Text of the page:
What’s with all the people in Jeeps waving to each other?! It’s the "Jeep Wave." And if you own a Jeep, here’s why you should honor the community that you’re now a part of.
The history of the jeep started with World War I when it became apparent that a go-everywhere tough vehicle was needed, having four-wheel drive instead of two, and having an engine that would stand the tests of battle. The American Bantam Car Company created the first jeep prototype which was tested and proclaimed a success, while in 1939 Willys-Overland created the “Go Devil” engine. The U.S. Army, however, needed more and with World War II soon to begin, in late 1941 Bantam’s design was given to Willys-Overland and Ford, and the three auto makes vied for top spot. Eventually Willys was able to provide the ideal design after paring down the weight of its initial submission mainly with body work. Willys and Ford were both contracted to manufacture jeeps and with the start of World War II the jeep proved its versatility on every fighting front. The uses of the jeep during the war were endless, although it was not without its comfort flaws (early jeep seats were said to be so uncomfortable that they caused hemorrhoids, referred to by Army medics as the “jeep disease”). Thankfully that design flaw was solved over the years.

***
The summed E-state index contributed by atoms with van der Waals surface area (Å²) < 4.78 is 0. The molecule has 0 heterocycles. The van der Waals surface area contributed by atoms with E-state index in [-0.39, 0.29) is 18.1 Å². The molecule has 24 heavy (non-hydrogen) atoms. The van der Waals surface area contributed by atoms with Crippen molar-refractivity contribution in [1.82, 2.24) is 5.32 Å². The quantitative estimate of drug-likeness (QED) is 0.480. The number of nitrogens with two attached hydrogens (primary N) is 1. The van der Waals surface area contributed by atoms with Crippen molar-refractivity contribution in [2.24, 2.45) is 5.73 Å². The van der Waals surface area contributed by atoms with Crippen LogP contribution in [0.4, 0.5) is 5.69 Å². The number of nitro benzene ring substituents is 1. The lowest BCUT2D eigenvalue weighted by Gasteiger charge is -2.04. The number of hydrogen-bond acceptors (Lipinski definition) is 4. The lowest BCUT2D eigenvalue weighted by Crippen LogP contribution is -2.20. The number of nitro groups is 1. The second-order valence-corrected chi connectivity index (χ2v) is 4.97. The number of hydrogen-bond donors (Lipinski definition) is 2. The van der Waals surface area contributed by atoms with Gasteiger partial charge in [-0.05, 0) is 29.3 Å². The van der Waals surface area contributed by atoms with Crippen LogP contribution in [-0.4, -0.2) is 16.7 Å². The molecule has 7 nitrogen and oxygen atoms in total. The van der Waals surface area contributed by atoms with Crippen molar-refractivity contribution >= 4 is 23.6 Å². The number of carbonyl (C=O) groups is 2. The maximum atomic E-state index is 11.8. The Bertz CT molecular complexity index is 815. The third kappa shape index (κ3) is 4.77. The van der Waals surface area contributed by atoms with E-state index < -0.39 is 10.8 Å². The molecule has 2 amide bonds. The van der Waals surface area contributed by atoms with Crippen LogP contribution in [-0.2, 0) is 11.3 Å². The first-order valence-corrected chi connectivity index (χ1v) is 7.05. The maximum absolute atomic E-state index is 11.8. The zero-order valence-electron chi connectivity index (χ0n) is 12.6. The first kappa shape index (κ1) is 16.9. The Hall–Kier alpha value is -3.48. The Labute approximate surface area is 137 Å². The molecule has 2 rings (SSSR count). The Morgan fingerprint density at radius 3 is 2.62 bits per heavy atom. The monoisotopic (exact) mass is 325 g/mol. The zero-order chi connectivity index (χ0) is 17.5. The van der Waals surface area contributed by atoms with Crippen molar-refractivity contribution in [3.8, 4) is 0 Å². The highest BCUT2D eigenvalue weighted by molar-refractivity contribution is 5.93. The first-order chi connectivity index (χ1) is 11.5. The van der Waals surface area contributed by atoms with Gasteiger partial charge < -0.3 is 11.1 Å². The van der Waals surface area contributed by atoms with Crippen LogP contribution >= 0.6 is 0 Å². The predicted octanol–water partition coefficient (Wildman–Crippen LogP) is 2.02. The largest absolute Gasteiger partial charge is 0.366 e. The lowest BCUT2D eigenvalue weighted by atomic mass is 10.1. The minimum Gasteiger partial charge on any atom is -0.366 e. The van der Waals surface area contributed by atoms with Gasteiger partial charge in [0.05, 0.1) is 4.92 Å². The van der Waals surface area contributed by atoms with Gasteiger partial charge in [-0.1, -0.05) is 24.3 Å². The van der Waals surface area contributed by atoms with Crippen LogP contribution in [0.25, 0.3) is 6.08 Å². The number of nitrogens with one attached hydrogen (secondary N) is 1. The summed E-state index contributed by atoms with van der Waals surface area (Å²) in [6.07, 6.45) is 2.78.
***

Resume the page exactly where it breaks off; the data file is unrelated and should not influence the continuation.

After World War II, the government’s contract that involved Ford in the manufacture of jeeps ended, and the design returned to Willys-Overland, which created its first post-war model: CJ-2A. By 1949, the name Jeep become a registered trademark of Willys-Overland, and the next Jeep model appeared: the CJ-3A (with a one-piece windshield).
In 1950, the Jeep assisted in the Korean War effort and after several other civilian designs the CJ-5 was created in 1955. Several acquisitions and many years later, Chrysler-Daimler now owned the Jeep starting in 1998. During these years several other versions of the CJ were manufactured, then the Wranglers (YJ, TJ, JK).
Source: History of Jeep
As you can see, the Jeep you own has a rich and exciting history, which is why you should recognize the other Jeeps on the road!
The Jeep Wave
“The trail is more important than the destination” (credit) and it’s important to acknowledge your kindred spirits on the road. There are a range of rules and hierarchies regarding the Jeep Wave, with definite preference given to older Jeep models, signs of the trail (MUD!), and modifications. And, the Wave consists of varying degrees of enthusiasm, from a hand held high outside the vehicle to two fingers lifted off the steering wheel. In my experience, I rarely received the Wave until I modified my Jeep in 2015. Now that I’m not just a stock JK owner anymore, I’ve become part of the "club" and it’s awesome to be recognized as someone who loves to go where the pavement doesn’t.
Jeep Talk provides a humorous article on the rules, categories, and hierarchies of the Jeep Wave, but "when in doubt, whip it out!”
And, courtesy of Stomper Off-road, here's a little diagram to help you out!